Things We Lost in the Fire
By Mariana Enriquez, translated by Megan McDowell
Hogarth, 208 pages, $32
A well-published author in Spanish, this collection is Mariana Enriquez's English-language debut and, according to translator Megan McDowell, the work in which Enriquez comments most closely on the legacy of Argentina's 20th century. Latin American writing is, for many, still synonymous with magic realism. But as we saw last year with Guillermo Saccomanno's Gesell Dome, a writer can just as effectively address Argentina's history of state violence through noir – or, in the case of Enriquez, gothic. Enriquez was born in 1973, meaning she lived through the Dirty War but came of age during the tumultuous era of democratization (depicted here in The Intoxicated Years). In Things We Lost in the Fire, Enriquez is light on the supernatural – there are ghosts of torture, skeletons mixed in concrete, ghouls of medical experimentation – but these brief visitations from the past only add to the prevailing sense of malaise. The real horror, with the spectre of poverty and gender-based violence, is the present.
The Skin Above My Knee
By Marcia Butler
Little, Brown, 272 pages, $35
Rare is the new New York story. Some cities are so saturated with reference, few are the opportunities to sight-read the place – we've already read it too many times before. Sari Wilson's debut novel from last year, Girl Through Glass, managed to make New York new again. So does Marcia Butler in The Skin Above My Knee, a memoir alternating between revelations from Butler's life in music, including her 25 years as a professional oboist, and her rocky personal life, starting with her childhood in an abusive household. As in Wilson's novel, the city is not the focus of Butler's memoir, but it could happen only in New York. In a particularly poignant juxtaposition, Butler visits a boyfriend at Rikers Island jail one day and plays a church service in Harlem the next. This moment, and indeed the entire book, teaches us that life is not easily compartmentalized. Butler seeks requited love; she finds in music universal connection.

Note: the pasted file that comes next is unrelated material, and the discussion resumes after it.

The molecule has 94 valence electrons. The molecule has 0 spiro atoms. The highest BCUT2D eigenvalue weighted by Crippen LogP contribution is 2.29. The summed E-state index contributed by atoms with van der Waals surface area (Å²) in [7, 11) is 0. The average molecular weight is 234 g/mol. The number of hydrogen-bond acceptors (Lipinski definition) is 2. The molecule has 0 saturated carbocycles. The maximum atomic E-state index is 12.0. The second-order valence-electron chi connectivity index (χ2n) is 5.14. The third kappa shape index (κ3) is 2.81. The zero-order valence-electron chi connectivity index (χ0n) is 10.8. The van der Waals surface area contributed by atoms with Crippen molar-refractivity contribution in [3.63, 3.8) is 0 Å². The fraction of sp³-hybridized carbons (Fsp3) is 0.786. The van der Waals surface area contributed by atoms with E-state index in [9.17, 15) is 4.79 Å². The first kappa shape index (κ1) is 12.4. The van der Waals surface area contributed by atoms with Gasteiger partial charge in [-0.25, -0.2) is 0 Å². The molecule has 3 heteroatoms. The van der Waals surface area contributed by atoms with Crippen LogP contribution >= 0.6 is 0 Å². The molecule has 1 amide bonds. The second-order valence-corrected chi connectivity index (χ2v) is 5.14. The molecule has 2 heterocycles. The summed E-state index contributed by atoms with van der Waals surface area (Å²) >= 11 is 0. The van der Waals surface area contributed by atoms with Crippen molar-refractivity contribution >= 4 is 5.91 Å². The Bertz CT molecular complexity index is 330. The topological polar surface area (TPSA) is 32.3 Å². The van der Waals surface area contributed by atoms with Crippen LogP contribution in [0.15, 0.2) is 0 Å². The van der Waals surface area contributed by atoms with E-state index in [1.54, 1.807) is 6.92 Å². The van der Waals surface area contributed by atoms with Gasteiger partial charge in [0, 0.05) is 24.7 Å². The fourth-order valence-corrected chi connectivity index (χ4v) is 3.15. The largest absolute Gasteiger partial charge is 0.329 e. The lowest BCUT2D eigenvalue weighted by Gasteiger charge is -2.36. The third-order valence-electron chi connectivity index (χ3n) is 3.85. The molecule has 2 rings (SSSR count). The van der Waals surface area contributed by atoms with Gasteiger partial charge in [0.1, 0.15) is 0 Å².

A Word for Love
By Emily Robbins
Riverhead, 304 pages, $36
A naive American student travels to Damascus just as unrest against the Syrian President stirs – a setup that may give readers pause, but don't dismiss A Word for Love out of hand. Bea doesn't exactly fit the trope of the ignorant American; it's because she has just enough knowledge as a young scholar of Arabic that she presents a danger to her host family. Lured to Damascus by the promise of an "astonishing text" – a version of the love story of Qais and Leila said to move readers to tears – Bea witnesses a blossoming romance between the family maid and a policeman, and feels compelled to act. Bea's crime is not ignorance but "carelessness with information." Although set in Damascus prior to the civil war, Emily Robbins's debut novel is not about Syria so much as dictatorship in general and the unintended consequences of interventionism. It is also a lyrical study of love and loss, one not to be overlooked.